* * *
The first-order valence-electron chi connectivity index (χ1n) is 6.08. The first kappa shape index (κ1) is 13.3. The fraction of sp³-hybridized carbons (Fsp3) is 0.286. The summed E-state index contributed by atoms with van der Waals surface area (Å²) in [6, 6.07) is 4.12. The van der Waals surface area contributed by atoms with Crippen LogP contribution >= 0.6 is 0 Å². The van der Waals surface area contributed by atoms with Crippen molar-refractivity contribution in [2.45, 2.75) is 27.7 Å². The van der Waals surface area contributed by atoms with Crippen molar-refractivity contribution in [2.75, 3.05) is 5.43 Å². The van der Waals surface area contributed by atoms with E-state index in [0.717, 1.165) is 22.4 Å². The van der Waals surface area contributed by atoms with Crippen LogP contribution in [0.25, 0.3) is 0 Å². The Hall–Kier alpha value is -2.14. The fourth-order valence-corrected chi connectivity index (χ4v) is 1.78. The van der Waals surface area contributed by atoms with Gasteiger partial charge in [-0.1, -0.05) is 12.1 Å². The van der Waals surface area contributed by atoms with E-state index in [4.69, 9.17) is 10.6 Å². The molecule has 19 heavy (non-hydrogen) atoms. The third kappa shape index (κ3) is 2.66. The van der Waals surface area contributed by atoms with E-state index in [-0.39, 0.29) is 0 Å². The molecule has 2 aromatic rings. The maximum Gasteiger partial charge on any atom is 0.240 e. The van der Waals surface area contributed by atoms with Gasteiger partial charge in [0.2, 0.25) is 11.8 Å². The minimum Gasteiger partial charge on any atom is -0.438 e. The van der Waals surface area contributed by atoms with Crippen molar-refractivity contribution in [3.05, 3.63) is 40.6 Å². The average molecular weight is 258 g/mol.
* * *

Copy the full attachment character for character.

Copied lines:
The first-order valence-electron chi connectivity index (χ1n) is 6.08. The first kappa shape index (κ1) is 13.3. The fraction of sp³-hybridized carbons (Fsp3) is 0.286. The summed E-state index contributed by atoms with van der Waals surface area (Å²) in [6, 6.07) is 4.12. The van der Waals surface area contributed by atoms with Crippen LogP contribution >= 0.6 is 0 Å². The van der Waals surface area contributed by atoms with Crippen molar-refractivity contribution in [2.45, 2.75) is 27.7 Å². The van der Waals surface area contributed by atoms with Crippen molar-refractivity contribution in [2.75, 3.05) is 5.43 Å². The van der Waals surface area contributed by atoms with E-state index in [0.717, 1.165) is 22.4 Å². The van der Waals surface area contributed by atoms with Crippen LogP contribution in [0.25, 0.3) is 0 Å². The Hall–Kier alpha value is -2.14. The fourth-order valence-corrected chi connectivity index (χ4v) is 1.78. The van der Waals surface area contributed by atoms with Gasteiger partial charge in [-0.1, -0.05) is 12.1 Å². The van der Waals surface area contributed by atoms with E-state index in [4.69, 9.17) is 10.6 Å². The molecule has 19 heavy (non-hydrogen) atoms. The third kappa shape index (κ3) is 2.66. The van der Waals surface area contributed by atoms with E-state index in [-0.39, 0.29) is 0 Å². The molecule has 2 aromatic rings. The maximum Gasteiger partial charge on any atom is 0.240 e. The van der Waals surface area contributed by atoms with Gasteiger partial charge in [0.2, 0.25) is 11.8 Å². The minimum Gasteiger partial charge on any atom is -0.438 e. The van der Waals surface area contributed by atoms with Crippen molar-refractivity contribution in [3.05, 3.63) is 40.6 Å². The average molecular weight is 258 g/mol.